Being a moderate is often derided as being boring and wishy-washy, but this couldn’t be further from the truth
Published on The Independent, 15 October 2014

With the success of Ukip in last week’s Clacton by-election, it seems like the UK’s political system is about to become more polarised than ever. Libertarianism, Conservativism and Liberalism all look set to clash. However, in the real world, most people are like the silent majority in Westminster and “ism-less”. Like myself, they might describe themselves as a “moderate and pragmatic centrist”.
I’m proud to occupy this ideological space. But as a politician, it poses a problem. Being a moderate comes across as lacking the passion that is expected of our nation’s politicians. It’s seen as wishy-washy and boring. But nothing could be further from the truth.

Being a moderate is not a value-free zone; neither does it mean that I lack commitment, or ambition for radical change. I am passionate about placing tolerance, even-handedness, evidence-based policy at the centre of my politics, with beliefs that are committed to a One Nation vision.

In these austere times, moderates believe that delivering polices for every part of our society is an absolute priority. But to do this, we can no longer be complacent enough to assume that centrist principles are the ultimate default position. We have got to talk about them, and get our message out there. As our country’s political discourse becomes increasingly shrill, we cannot sit back and wait for good sense to return.

We moderates have one very important task. What was the settled political contract in Britain, balancing liberal capitalism on one hand and social democracy on the other, is failing. We need to renew these values through root and branch reform. As it stands, liberal capitalism had been replaced by crony capitalism, with corporations protecting their own rather than innovating.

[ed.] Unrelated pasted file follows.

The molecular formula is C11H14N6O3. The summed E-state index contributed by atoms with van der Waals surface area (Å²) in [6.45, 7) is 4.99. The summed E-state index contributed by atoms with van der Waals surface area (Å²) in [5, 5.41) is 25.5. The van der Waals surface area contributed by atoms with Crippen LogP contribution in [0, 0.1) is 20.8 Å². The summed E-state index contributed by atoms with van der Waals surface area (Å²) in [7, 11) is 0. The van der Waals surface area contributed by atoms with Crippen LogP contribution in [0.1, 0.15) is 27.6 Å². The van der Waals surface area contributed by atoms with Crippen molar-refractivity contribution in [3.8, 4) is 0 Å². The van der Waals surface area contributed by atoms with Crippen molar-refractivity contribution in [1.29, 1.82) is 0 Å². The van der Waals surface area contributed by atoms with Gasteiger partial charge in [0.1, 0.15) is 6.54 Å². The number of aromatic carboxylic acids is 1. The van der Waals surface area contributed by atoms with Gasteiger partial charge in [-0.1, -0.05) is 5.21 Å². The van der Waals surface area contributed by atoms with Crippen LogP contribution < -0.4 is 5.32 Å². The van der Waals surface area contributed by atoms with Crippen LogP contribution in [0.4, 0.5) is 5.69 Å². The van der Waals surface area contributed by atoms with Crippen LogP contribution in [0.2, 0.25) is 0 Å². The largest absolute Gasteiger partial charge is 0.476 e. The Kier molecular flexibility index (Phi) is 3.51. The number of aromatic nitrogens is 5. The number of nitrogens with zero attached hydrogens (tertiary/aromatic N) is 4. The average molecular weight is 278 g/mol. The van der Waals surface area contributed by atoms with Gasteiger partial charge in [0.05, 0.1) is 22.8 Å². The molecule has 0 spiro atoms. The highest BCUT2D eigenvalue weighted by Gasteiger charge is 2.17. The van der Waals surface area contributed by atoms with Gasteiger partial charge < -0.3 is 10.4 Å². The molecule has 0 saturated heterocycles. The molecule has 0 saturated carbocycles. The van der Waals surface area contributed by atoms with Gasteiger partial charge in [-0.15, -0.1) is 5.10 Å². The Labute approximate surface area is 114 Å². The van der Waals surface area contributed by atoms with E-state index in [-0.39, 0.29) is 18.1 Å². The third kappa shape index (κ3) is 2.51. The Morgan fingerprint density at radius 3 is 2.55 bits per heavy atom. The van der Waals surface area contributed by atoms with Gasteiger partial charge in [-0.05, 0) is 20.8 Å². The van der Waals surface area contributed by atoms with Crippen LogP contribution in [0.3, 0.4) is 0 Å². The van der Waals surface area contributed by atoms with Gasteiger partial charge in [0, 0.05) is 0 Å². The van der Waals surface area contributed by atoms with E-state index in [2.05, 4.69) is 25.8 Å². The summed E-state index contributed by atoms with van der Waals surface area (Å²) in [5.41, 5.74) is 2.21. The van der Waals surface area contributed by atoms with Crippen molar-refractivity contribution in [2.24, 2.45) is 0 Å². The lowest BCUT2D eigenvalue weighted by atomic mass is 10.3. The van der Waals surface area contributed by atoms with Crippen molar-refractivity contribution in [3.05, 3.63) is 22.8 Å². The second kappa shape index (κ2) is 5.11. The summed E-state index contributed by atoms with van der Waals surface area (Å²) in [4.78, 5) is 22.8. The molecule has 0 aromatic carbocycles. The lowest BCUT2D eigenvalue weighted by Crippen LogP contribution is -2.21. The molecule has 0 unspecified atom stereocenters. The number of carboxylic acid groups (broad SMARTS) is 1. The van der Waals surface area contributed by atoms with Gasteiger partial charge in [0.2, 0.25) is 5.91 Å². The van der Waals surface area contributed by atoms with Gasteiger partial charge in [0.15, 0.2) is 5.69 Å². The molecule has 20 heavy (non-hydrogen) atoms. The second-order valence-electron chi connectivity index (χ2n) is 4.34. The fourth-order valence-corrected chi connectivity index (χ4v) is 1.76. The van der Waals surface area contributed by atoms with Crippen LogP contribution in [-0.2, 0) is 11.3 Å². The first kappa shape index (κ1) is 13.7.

And moderates are as much to blame as anyone. They have failed to refresh and reassess the supposedly “centrist” policies that emerge when politicians are no longer vigilantly connecting with the frustrations of their constituents.

If we are to reestablish our position at the heart of the nation’s dialogue then we must show renewed vigor to place social mobility at the core of society’s mission. We must also work to turbo charge localism, giving power to the people who have the passion and vision to shape their communities.

The reality is that most of politics is about common sense – rarely is it about dogma or extremism. While the debate in Parliament is fabricated to create tension (when there is often only minor disagreement at the margins) British governments are actually moderate in their policy development.

It is time that we moderates stepped forward and collectively found a strong voice, because there is nothing wishy-washy about having convictions that reflect those of the majority. Being a passionate moderate with a commitment to bringing people together, rather than gaining from division, takes a lot more guts than always playing the easy polemic political card.

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